10 Article Regression grading in neoadjuvant treated pancreatic cancer: an interobserver study. 2017

N Kalimuthu, Sangeetha / Serra, Stefano / Dhani, Neesha / Hafezi-Bakhtiari, Sara / Szentgyorgyi, Eva / Vajpeyi, Rajkumar / Chetty, Runjan. ·Laboratory Medicine Program, Department of Pathology, University Health Network, University of Toronto, Toronto, Ontario, Canada. · Laboratory Medicine Program, Department of Medical Oncology, University Health Network, University of Toronto, Toronto, Ontario, Canada. ·J Clin Pathol · Pubmed #27681847.

ABSTRACT: AIM: Several regression grading systems have been proposed for neoadjuvant chemoradiation-treated pancreatic ductal adenocarcinoma (PDAC). This study aimed to examine the utility, reproducibility and level of concordance of three most frequently used grading systems. METHODS: Four gastrointestinal pathologists used the College of American Pathologists (CAP), Evans, MD Anderson Cancer Centre (MDA) regression grading systems to grade 14 selected cases (7-20 slides from each case) of neoadjuvant chemoradiation-treated PDAC. A postscoring discussion with each pathologist was conducted. The results were entered into a standardised data collection form and statistical analyses were performed. RESULTS: There was little concordance across the three systems. The Kendall coefficient of concordance agreement scores were: CAP: 2-poor, 2-fair; Evans: 1-fair, 1-moderate, 2-good; MDA: 1-poor, 2-moderate, 1-good. Interpretation in all three grades in the CAP grading system was a source of discrepancy. Furthermore, using fibrosis as a criterion to assess regression was contentious. In the Evans system, quantifying tumour destruction using arbitrary percentage cut-offs (ie, 9% vs 10%; 50% vs 51%, etc) was imprecise and subjective. Although the MDA system generated greatest concordance, this was due to 'oversimplification' surrounding wide, arbitrarily assigned thresholds of 5% of tumour. CONCLUSIONS: All systems lacked precision and clarity for accurate regression grading. Presently the clinical utility and impact of histological regression grading in patient management is questionable. There is a need to re-evaluate regression grading in the pancreas and establish a reproducible, clinically relevant grading system.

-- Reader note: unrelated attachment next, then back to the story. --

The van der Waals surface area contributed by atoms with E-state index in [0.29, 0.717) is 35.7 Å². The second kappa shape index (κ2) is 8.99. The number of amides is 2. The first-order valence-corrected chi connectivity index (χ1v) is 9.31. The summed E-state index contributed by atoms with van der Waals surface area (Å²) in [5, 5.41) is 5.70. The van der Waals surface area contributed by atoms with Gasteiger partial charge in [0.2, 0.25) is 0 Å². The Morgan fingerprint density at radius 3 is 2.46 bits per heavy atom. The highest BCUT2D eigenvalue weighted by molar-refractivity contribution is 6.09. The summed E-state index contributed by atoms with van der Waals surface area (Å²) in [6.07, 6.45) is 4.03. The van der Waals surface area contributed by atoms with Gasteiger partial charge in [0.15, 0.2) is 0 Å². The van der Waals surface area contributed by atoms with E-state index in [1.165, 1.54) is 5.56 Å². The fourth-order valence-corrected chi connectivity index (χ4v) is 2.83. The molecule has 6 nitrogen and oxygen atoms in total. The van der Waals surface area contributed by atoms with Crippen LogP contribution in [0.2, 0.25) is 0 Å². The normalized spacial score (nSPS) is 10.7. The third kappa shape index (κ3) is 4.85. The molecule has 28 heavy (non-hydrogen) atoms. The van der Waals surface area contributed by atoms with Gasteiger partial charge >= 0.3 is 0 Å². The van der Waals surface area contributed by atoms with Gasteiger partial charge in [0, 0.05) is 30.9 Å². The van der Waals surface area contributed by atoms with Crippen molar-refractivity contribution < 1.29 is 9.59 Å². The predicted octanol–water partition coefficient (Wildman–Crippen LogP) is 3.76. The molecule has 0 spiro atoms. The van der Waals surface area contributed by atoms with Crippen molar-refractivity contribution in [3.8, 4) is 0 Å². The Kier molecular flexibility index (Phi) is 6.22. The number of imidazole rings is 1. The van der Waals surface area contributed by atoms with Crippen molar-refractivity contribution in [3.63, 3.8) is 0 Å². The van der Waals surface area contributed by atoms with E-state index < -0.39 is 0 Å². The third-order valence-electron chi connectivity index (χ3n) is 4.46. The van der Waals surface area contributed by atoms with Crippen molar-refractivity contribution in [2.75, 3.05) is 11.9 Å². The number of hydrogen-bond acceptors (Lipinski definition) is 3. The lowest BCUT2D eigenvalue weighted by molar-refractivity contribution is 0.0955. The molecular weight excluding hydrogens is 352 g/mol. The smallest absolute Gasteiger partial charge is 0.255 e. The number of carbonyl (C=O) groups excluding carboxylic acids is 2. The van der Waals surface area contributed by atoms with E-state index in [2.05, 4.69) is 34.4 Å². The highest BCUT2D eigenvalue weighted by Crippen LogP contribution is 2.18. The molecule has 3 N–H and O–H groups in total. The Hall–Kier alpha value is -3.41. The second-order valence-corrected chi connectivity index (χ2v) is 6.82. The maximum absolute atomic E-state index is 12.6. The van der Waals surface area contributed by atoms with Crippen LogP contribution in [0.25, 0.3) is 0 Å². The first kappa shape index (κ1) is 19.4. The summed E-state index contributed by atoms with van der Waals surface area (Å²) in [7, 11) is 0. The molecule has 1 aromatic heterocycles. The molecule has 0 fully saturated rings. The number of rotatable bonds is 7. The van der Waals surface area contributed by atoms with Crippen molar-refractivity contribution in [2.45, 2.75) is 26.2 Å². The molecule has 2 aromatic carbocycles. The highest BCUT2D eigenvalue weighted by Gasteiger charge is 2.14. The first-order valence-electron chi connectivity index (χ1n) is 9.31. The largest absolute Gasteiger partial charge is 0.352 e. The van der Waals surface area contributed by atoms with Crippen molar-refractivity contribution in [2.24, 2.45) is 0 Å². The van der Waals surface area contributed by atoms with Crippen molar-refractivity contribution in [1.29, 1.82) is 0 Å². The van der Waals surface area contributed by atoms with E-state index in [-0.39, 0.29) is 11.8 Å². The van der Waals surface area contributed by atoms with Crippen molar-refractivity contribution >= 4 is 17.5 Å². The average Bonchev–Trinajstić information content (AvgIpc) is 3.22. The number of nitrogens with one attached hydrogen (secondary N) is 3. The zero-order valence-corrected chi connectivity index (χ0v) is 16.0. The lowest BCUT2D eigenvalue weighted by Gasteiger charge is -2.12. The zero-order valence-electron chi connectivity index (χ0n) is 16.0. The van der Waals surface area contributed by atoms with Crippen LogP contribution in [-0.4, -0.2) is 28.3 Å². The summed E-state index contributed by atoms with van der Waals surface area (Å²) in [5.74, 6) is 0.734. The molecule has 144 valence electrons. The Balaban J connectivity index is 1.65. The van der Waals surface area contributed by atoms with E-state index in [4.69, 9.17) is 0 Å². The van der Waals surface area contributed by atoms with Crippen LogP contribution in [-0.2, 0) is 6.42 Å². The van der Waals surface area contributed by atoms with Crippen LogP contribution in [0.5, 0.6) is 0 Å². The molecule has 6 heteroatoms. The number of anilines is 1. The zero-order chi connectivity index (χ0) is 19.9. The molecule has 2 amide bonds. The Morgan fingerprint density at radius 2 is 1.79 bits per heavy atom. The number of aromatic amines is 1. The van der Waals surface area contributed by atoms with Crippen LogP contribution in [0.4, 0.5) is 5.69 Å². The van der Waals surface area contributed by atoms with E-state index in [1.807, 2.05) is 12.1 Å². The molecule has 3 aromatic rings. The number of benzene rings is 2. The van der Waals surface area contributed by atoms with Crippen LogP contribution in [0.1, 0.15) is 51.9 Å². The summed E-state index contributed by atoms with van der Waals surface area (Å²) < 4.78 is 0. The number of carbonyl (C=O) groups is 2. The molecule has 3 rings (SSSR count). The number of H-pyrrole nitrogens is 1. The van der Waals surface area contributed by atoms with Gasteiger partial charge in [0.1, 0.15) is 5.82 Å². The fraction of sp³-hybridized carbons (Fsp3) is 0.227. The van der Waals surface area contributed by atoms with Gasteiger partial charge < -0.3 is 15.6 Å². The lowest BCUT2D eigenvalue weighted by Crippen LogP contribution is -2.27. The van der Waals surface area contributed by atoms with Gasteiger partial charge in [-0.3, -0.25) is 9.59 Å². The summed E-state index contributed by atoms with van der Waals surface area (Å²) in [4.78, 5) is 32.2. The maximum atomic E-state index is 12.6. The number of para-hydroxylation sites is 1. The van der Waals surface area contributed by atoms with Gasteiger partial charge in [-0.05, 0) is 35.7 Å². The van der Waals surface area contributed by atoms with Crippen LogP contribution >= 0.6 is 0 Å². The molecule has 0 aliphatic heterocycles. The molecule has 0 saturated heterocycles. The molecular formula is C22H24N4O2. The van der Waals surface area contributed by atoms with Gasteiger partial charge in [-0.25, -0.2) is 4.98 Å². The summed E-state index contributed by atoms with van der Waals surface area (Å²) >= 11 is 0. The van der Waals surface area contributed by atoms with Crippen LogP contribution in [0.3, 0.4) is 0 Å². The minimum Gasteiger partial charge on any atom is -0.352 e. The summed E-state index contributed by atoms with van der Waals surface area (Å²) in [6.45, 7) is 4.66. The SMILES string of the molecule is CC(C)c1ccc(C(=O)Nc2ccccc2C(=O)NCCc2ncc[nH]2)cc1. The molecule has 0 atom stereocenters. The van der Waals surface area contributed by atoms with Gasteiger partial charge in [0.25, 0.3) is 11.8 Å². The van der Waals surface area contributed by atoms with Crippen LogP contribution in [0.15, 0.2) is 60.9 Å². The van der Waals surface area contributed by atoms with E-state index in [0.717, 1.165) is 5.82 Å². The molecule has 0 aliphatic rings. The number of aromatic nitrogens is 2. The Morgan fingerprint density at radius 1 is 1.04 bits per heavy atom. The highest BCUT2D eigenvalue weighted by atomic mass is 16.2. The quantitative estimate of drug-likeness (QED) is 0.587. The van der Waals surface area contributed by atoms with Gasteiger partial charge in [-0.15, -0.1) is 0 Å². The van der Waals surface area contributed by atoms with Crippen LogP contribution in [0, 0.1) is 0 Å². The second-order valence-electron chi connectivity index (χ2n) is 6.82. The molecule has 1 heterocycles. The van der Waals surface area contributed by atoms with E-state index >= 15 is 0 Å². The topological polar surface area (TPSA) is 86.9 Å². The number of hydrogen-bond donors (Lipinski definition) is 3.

11 Article FOLFIRINOX for advanced pancreatic cancer: the Princess Margaret Cancer Centre experience. 2016

Chllamma, Muralidharan K / Cook, Natalie / Dhani, Neesha C / Giby, Kazim / Dodd, Anna / Wang, Lisa / Hedley, David W / Moore, Malcolm J / Knox, Jennifer J. ·Department of Medical Oncology and Haematology, Princess Margaret Cancer Centre, University Health Network, Toronto M5G 2M9, Canada. · The Christie NHS Foundation Trust/Institute of Cancer Sciences, University of Manchester, Manchester M20 4BX, UK. · President, B.C. Cancer Agency, Vancouver, British Columbia V5Z 4E6, Canada. ·Br J Cancer · Pubmed #27467054.

ABSTRACT: BACKGROUND: FOLFIRINOX has been shown to significantly increase both overall survival (OS) and progression-free survival (PFS) in metastatic pancreas cancer. There is limited data regarding the treatment of locally advanced pancreatic cancer. We present a retrospective study of patients with both locally advanced and metastatic pancreas cancer using FOLFIRINOX as first-line therapy in our centre. METHODS: This is a retrospective review of patients treated with FOLFIRINOX for pancreatic cancer at Princess Margaret Cancer Centre, between December 2011 and July 2014. The primary objective was to evaluate the efficacy and safety of FOLFIRINOX when used with dose modifications. RESULTS: One hundred two patients were identified; 66 metastatic and 36 locally advanced. Sixty-eight per cent of patients initiated treatment with a dose reduction. The median (95% CI) OS in the metastatic group was 13.1 (6.3-16.1) months with full dose and 12.9 (10.3-30.1) months with modified dose. The median (95% CI) OS in the locally advanced group was 11.1 (6.1-not reached) months with full dose and 23 (not reached-not reached) months with modified dose. The median (95% CI) PFS in the metastatic group was 6.2 (4.9-15.2) months with full dose and 8.7 (5.7-12.9) months with modified dose. The median (95% CI) PFS in the locally advanced group was 11.1 (3.1-not reached) months with full dose and 10.4 (6.8-not reached) months with modified dose. Grade 3/4 haematologic adverse events were observed in 43% of patients. Grade 3/4 non-haematologic adverse events were observed in 28% of patients. Patient well-being significantly improved from baseline to cycle 4 (P=0.002). CONCLUSIONS: Efficacy was achievable with dose-modified FOLFIRINOX in daily setting. The safety of FOLFIRINOX remains a concern with a high rate of grades 3 and 4 neutropaenia despite dose reduction.